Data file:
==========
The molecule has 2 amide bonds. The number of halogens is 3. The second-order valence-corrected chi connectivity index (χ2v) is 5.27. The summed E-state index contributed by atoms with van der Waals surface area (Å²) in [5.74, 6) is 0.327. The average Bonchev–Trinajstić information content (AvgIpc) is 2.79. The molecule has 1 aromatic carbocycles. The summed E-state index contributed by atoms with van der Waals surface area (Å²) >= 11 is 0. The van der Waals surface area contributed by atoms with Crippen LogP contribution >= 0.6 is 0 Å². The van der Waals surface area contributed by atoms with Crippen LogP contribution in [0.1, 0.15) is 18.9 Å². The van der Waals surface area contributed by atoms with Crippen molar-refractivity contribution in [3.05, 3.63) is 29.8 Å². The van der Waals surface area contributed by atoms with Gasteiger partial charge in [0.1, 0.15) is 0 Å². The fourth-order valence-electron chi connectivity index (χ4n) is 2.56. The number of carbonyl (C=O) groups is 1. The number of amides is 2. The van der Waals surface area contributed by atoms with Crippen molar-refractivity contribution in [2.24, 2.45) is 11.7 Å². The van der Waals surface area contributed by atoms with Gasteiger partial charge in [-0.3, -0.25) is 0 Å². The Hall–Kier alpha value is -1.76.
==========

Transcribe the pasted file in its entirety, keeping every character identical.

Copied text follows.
The molecule has 2 amide bonds. The number of halogens is 3. The second-order valence-corrected chi connectivity index (χ2v) is 5.27. The summed E-state index contributed by atoms with van der Waals surface area (Å²) in [5.74, 6) is 0.327. The average Bonchev–Trinajstić information content (AvgIpc) is 2.79. The molecule has 1 aromatic carbocycles. The summed E-state index contributed by atoms with van der Waals surface area (Å²) >= 11 is 0. The van der Waals surface area contributed by atoms with Crippen LogP contribution >= 0.6 is 0 Å². The van der Waals surface area contributed by atoms with Crippen LogP contribution in [0.1, 0.15) is 18.9 Å². The van der Waals surface area contributed by atoms with Crippen molar-refractivity contribution in [3.05, 3.63) is 29.8 Å². The van der Waals surface area contributed by atoms with Gasteiger partial charge in [0.1, 0.15) is 0 Å². The fourth-order valence-electron chi connectivity index (χ4n) is 2.56. The number of carbonyl (C=O) groups is 1. The number of amides is 2. The van der Waals surface area contributed by atoms with Crippen molar-refractivity contribution in [2.24, 2.45) is 11.7 Å². The van der Waals surface area contributed by atoms with Gasteiger partial charge in [-0.3, -0.25) is 0 Å². The Hall–Kier alpha value is -1.76.